I called on my students to help me decide what lesson I should write about for the weekly SBCA Blog. Their ideas amazed me and they quickly started to write their own recollections down. Please enjoy these fifth grade perspectives of students’ favorite lessons from Writing, Literature, Religion, History, and a recent field trip.
Recently the 5th grade class drew names from a bucket. We discovered that the names were different past presidents of the United States. We were asked to research and learn about the name we were given. My president was Calvin Coolidge. I did not know much about him! Now I know he was the 30th president of the United States. He served from 1923-1929. What I found to be pretty special was that before becoming president, Coolidge was the governor of Massachusetts! Also, he was the only president to have the 4th of July as his birthday! I enjoyed learning about the great things President Coolidge did for America.
In Esther Forbes novel, Johnny Tremain, the main character is Johnny. He is a 14 year-old boy who lives in Boston during the start of the American Revolution. Johnny worked as an apprentice for a silversmith but tragically burnt his hand so badly he could no longer practice his trade. The virtues of courage, hope, and perseverance helped change his mindset to find a new purpose and path in his life! Johnny finds a different job delivering newspapers. This leads him to assisting the Sons of Liberty and even participating in the Boston Tea Party! Courage is finding the strength to go on. Hope is finding the light in the darkness. Perseverance is pushing on through difficult times! Johnny Tremain was a virtuous person and a character I look up to. I highly recommend this book!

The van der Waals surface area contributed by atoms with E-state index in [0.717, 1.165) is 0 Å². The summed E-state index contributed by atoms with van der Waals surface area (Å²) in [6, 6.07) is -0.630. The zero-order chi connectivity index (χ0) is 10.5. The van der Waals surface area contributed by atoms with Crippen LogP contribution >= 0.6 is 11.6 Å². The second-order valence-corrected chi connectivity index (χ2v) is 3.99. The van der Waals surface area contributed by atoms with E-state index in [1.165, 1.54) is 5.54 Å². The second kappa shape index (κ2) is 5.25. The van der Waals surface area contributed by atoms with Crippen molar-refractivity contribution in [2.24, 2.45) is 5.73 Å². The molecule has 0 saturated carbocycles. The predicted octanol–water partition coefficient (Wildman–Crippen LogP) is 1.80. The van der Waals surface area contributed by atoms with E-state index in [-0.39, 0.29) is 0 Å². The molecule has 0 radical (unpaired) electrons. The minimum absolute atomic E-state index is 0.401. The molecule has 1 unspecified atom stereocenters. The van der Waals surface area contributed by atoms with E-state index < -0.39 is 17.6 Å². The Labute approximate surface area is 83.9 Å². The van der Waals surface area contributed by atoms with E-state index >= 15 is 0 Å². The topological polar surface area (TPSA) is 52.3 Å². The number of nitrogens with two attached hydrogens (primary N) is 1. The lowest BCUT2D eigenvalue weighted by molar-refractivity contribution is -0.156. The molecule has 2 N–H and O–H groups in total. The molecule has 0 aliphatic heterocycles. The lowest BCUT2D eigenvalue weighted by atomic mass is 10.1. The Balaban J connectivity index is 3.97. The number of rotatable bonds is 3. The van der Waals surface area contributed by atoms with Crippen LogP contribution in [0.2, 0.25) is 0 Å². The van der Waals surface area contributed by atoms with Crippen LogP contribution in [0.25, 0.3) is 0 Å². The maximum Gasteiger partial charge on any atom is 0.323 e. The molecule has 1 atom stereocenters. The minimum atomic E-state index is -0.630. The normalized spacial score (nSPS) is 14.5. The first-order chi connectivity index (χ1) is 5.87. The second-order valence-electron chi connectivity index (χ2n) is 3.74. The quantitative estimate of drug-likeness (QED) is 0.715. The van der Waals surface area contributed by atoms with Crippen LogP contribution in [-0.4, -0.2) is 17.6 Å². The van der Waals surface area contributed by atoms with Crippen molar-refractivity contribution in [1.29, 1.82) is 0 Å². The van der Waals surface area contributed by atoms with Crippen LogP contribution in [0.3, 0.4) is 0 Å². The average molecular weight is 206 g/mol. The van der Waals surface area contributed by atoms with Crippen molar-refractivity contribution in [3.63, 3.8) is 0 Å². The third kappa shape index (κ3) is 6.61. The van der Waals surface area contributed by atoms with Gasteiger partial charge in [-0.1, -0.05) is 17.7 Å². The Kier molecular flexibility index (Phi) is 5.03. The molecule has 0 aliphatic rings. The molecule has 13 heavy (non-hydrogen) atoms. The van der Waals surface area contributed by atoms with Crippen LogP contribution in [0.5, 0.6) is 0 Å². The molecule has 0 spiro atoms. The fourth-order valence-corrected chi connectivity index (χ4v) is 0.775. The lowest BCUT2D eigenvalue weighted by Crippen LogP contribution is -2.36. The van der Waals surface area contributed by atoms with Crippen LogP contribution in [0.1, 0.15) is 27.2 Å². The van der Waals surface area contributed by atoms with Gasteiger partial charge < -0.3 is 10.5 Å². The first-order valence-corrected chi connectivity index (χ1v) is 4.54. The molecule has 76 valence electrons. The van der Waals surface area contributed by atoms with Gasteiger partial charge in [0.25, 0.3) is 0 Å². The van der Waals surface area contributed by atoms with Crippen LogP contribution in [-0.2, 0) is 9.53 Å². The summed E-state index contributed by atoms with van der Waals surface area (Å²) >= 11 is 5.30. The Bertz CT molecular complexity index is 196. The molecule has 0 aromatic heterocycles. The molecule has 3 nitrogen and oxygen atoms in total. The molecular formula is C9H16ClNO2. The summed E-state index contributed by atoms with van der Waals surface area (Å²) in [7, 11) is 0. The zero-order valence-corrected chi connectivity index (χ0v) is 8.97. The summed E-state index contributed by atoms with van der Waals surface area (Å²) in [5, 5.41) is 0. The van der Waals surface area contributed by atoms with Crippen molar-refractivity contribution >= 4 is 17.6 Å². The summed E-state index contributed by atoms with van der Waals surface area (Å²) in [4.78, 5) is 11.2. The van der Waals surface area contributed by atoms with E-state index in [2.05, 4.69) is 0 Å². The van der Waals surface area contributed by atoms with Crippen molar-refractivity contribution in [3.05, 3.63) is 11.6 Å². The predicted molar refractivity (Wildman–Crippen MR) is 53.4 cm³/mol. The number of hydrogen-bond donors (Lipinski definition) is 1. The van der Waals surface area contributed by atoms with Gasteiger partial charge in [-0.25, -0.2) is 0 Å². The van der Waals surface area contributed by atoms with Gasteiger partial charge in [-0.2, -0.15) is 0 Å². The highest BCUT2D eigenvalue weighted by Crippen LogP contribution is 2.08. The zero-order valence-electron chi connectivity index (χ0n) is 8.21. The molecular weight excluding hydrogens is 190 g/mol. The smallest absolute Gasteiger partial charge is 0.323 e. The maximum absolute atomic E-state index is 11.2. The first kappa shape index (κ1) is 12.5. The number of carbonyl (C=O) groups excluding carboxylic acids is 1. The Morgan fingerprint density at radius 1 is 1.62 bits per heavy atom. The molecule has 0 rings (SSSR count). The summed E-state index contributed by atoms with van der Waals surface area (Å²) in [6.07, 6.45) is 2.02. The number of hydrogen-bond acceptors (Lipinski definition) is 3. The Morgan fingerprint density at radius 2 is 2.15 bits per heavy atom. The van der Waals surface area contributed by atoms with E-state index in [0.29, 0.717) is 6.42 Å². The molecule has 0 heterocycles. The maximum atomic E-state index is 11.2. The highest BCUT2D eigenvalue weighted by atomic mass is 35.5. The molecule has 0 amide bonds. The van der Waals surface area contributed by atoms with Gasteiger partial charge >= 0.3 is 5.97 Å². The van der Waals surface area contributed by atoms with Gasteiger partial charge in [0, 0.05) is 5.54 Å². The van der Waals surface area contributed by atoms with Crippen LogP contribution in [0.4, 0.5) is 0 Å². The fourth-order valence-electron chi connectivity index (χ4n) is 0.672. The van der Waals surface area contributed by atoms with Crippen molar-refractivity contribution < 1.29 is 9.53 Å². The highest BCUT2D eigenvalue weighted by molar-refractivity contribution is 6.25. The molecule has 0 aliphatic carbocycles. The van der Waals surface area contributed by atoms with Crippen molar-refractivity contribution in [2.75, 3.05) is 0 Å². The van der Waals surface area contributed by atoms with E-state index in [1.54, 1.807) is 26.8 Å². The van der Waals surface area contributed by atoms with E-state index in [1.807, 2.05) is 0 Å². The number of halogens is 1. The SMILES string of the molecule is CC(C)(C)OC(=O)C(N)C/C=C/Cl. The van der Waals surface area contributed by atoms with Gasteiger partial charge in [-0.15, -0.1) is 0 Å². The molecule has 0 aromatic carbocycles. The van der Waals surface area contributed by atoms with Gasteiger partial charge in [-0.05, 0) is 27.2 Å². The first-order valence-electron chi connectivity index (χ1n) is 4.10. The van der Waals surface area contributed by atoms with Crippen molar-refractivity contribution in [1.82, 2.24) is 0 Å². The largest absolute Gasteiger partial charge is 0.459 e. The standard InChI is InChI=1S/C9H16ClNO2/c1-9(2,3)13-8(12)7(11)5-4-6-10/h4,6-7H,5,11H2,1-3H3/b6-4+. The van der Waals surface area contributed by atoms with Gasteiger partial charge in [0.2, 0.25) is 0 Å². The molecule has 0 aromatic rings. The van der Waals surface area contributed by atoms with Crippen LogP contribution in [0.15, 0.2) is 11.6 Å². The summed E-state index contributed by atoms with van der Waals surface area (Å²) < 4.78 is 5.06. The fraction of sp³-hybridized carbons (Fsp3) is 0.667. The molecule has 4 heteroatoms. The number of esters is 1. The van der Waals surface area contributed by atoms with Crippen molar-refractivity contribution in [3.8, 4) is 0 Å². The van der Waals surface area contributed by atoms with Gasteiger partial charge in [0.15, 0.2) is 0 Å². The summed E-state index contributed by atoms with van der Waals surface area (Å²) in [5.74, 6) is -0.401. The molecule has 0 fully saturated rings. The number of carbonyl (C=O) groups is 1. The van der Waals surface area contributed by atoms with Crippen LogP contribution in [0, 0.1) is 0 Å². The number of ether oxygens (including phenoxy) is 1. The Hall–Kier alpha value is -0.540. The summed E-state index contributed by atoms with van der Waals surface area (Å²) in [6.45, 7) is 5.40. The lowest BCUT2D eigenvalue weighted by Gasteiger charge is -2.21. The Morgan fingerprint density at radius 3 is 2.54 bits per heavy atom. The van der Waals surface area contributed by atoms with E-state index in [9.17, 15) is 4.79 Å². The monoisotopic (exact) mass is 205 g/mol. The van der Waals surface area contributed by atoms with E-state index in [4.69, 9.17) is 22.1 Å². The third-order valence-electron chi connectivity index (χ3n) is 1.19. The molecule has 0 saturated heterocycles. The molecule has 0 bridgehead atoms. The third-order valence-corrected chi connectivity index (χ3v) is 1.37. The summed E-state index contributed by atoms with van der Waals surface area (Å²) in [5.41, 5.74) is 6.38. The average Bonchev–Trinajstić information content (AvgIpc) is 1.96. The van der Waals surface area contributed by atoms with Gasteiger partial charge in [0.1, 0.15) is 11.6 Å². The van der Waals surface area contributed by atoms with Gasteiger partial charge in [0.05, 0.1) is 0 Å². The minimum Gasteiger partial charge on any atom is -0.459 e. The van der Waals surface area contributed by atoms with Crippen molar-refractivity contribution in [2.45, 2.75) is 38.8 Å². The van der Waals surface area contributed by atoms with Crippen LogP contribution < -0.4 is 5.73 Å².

Little John from Howard Pyle’s Robin Hood models many virtues but like all people he has some flaws to his character. Little John is an outlaw who lacks moderation, self discipline, and is running a thin line between eating a lot and being a glutton. Something about how he does his job is endearing despite his many shortcomings. Little John is resolute in his endeavour to diminish King John’s power and cruelty, has great courage in his hard tasks, and is extremely joyful in all his work. Little John is very loyal to Robin, Marian, and the rest of the Merry Men. If you were strolling down a sunny Sherwood path you would most likely hear his boisterous voice singing a hearty tune. (This students wanted to reflect on reading “Robin Hood” from Grade 4, The Medieval Year.)